He also ended four years of partisan bickering between the Senate’s majority of Republicans and Cagle’s predecessor, Mark Taylor, a Democrat.
Under Senate rules, Taylor’s role became ceremonial as he was stripped of his ability to assign bills to committee and to decide parliamentary challenges from the floor.
The change in status followed the four years that Taylor and Democrats controlled the Senate and left Republicans virtually powerless.
Cagle modeled his administration after former Lt. Gov. Pierre Howard, a Democrat who gave Republicans positions on major committees, including the chairmanship of a select few.
In 2006, Cagle stunned much of the Republican establishment with his sound defeat of former Christian Coalition director Ralph Reed in the GOP primary for lieutenant governor. Following that victory, Cagle coasted to a general election victory over Democrat Jim Martin.
Republicans returned much of the power that had been stripped from Taylor back to Cagle. He is very much in charge of the Senate, a role that had been enjoyed by most of the 10 men who have held the office since it was created in 1946.
But Cagle dispenses a helping of humility when he talks about his job.
"I’ve been granted a very unique opportunity to serve the state of Georgia in a very influential position and role," Cagle said in an interview with The Times. "My mind-set is very focused on making a difference and making a contribution that will make lives better for others in our state."
Cagle toured the state last week with Gov. Sonny Perdue and House Speaker Glenn Richardson. There was no public talk of disagreement; however, Richardson and Perdue are at odds on a number of fronts. Capitol watchers are expecting the House to vote to override many of Perdue’s line-item vetoes of House and Senate projects in the current budget.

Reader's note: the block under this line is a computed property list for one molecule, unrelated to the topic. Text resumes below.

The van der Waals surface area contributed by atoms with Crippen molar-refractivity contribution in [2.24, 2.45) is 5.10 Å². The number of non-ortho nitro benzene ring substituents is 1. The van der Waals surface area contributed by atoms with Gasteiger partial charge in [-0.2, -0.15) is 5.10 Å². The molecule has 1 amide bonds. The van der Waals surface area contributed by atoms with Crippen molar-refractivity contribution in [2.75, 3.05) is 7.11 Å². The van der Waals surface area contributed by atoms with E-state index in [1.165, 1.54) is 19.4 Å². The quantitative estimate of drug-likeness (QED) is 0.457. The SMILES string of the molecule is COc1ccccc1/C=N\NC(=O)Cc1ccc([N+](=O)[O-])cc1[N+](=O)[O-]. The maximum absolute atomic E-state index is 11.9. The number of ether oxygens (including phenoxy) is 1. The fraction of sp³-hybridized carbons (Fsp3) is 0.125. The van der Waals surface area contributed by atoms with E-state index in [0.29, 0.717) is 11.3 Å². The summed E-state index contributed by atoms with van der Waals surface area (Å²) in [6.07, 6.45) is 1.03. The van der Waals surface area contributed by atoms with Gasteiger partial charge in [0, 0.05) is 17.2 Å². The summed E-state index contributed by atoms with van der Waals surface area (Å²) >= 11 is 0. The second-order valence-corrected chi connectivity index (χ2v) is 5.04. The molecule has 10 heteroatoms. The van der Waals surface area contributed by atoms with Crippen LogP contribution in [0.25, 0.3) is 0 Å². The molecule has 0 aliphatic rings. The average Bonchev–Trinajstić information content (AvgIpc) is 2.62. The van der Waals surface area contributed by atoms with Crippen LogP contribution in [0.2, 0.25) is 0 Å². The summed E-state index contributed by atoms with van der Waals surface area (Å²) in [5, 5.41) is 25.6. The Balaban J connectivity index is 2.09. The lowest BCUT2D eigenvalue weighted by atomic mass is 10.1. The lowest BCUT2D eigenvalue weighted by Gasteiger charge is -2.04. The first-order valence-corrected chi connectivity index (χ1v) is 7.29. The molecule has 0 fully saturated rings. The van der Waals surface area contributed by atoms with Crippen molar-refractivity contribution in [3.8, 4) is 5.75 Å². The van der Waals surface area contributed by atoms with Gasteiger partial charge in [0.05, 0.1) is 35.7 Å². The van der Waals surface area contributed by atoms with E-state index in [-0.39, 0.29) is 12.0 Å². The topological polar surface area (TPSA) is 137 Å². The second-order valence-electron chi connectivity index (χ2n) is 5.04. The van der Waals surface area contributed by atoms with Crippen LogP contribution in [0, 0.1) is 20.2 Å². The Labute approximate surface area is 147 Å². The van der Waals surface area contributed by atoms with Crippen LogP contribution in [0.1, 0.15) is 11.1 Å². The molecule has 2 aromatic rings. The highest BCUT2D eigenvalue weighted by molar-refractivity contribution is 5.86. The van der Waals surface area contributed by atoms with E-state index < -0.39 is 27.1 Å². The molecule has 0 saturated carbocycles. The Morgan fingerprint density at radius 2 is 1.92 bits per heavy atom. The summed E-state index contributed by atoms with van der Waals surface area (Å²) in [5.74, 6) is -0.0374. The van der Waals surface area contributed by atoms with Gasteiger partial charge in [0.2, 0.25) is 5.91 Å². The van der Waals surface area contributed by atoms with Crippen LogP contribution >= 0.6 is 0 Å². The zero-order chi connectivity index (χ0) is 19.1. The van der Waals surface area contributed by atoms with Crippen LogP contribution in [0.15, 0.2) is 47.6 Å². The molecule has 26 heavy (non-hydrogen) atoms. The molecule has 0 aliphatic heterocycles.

The vetoes came after the General Assembly had adjourned, and today marks the first opportunity to challenge the governor.
However, there is no indication of whether the Senate will follow if the House is successful in gaining a two-thirds majority needed for the override.
Perdue and Richardson have engaged in several rounds of verbal sparring, while Cagle has been seen as a peacemaker in the process.
The lieutenant governor says Richardson, whose public persona is often all business and confrontation, has a fun sense of humor in private, and they have a pleasant relationship.
Perdue and Cagle have enjoyed a positive working relationship, including Cagle joining the governor last year on a European trade mission.
"The personalities that we do have in leadership positions are very different," Cagle said. "But that can hopefully help in perfecting the process. I’m a forward thinker, big picture guy. I’m not a micromanager. Most folks say I’m calm under pressure."
Cagle and Richardson are at odds over the re-election of State Transportation Board members.
Richardson wants the ouster of DOT Chairman Mike Evans of Cumming, who Cagle adamantly supports.
The vote, which involves House and Senate members from the congressional districts where members are appointed, should come in the early days of the session.
Cagle says the job of lieutenant governor is far bigger than he imagined.
"I never thought I’d be working at the pace I am," he said. "Many are 16- to 18-hour days, and they don’t slow down."